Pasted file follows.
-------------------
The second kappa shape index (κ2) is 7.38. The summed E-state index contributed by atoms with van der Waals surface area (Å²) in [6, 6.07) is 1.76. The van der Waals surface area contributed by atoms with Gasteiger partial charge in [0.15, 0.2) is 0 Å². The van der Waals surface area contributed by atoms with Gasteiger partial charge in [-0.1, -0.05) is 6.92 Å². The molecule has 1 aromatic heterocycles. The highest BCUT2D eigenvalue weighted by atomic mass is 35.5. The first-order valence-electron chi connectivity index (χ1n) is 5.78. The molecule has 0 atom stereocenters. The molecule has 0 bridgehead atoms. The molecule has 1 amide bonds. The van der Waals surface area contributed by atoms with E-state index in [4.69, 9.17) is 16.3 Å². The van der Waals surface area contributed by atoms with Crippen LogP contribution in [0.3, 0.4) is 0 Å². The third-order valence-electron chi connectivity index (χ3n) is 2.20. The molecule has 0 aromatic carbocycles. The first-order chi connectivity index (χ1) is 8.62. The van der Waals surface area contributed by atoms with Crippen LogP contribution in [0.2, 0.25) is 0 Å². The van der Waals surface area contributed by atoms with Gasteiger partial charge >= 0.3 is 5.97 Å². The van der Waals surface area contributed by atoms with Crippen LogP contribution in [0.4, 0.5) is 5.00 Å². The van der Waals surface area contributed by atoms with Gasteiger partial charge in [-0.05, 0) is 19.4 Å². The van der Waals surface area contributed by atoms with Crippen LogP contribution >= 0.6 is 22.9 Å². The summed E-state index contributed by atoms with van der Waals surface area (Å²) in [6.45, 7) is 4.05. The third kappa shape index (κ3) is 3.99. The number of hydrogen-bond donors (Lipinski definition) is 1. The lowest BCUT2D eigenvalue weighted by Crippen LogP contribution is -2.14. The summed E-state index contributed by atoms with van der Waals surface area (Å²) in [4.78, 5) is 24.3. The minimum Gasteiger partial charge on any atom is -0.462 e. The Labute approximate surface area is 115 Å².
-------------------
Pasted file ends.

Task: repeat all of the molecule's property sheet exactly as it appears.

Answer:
The second kappa shape index (κ2) is 7.38. The summed E-state index contributed by atoms with van der Waals surface area (Å²) in [6, 6.07) is 1.76. The van der Waals surface area contributed by atoms with Gasteiger partial charge in [0.15, 0.2) is 0 Å². The van der Waals surface area contributed by atoms with Gasteiger partial charge in [-0.1, -0.05) is 6.92 Å². The molecule has 1 aromatic heterocycles. The highest BCUT2D eigenvalue weighted by atomic mass is 35.5. The first-order valence-electron chi connectivity index (χ1n) is 5.78. The molecule has 0 atom stereocenters. The molecule has 0 bridgehead atoms. The molecule has 1 amide bonds. The van der Waals surface area contributed by atoms with E-state index in [4.69, 9.17) is 16.3 Å². The van der Waals surface area contributed by atoms with Crippen LogP contribution in [0.3, 0.4) is 0 Å². The third-order valence-electron chi connectivity index (χ3n) is 2.20. The molecule has 0 aromatic carbocycles. The first-order chi connectivity index (χ1) is 8.62. The van der Waals surface area contributed by atoms with Crippen LogP contribution in [0.2, 0.25) is 0 Å². The van der Waals surface area contributed by atoms with Gasteiger partial charge >= 0.3 is 5.97 Å². The van der Waals surface area contributed by atoms with Crippen LogP contribution in [0.4, 0.5) is 5.00 Å². The van der Waals surface area contributed by atoms with Gasteiger partial charge in [-0.05, 0) is 19.4 Å². The van der Waals surface area contributed by atoms with Crippen LogP contribution >= 0.6 is 22.9 Å². The summed E-state index contributed by atoms with van der Waals surface area (Å²) in [6.45, 7) is 4.05. The third kappa shape index (κ3) is 3.99. The number of hydrogen-bond donors (Lipinski definition) is 1. The lowest BCUT2D eigenvalue weighted by Crippen LogP contribution is -2.14. The summed E-state index contributed by atoms with van der Waals surface area (Å²) in [4.78, 5) is 24.3. The minimum Gasteiger partial charge on any atom is -0.462 e. The Labute approximate surface area is 115 Å².